My grandmother

Could my grandmother fit in a poem?
I thought of her this morning.
Taking her Murano vase
I set it beside the window.
It catches the light there you see.
It just looked old and boring on the shelf.

My grandmother was like that.
Looked at one way and you’d think one thing.
Looked at from another angle
– you’d see her differently.

A lot of people didn’t like her.
She was a snob and, in old age,
got quite peculiar.
Always travelling by taxi,
no matter how long the distance,
she’d arrive for Sunday lunch
even when not invited.

She was a demanding woman
and liked to command attention
even if it meant sending back a meal
in some fancy restaurant.
Actually, she preferred cream cakes.
When it was just the two of us
she’d take me down to the shops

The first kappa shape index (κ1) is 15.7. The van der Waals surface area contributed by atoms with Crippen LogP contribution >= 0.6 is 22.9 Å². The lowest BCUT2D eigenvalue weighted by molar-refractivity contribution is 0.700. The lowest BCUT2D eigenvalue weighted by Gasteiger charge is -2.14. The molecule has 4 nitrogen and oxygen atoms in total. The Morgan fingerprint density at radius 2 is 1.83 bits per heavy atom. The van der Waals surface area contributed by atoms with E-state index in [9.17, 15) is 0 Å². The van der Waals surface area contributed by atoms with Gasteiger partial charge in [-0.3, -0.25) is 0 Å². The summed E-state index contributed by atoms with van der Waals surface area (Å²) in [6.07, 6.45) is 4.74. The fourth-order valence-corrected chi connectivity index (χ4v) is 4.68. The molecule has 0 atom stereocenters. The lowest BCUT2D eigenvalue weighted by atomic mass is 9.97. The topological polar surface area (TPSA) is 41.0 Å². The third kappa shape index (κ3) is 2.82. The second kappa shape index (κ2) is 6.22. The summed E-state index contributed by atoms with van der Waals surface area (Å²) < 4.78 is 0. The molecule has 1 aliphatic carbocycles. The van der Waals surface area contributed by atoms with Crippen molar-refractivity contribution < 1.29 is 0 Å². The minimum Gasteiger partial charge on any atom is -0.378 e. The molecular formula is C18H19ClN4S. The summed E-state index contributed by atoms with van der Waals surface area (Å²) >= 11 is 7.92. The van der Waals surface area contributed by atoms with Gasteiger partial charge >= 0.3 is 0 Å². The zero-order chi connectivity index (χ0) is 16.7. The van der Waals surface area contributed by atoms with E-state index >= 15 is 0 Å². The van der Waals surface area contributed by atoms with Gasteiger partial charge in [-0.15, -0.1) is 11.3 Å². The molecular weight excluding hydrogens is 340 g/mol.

and buy eclairs, one for each of us.
Always the best ones.
From the finest bakery in town.

Years after she died I discovered,
in some papers shoved into a box,
her Masters degree in English Literature.
She never talked about it
but, when I checked the date,
I saw she’d got it during World War Two.
She would have been in her forties.
I admire her for that.

Looking at the sun lighting up her vase
I resolve to buy some flowers for it,
next time I go to town.


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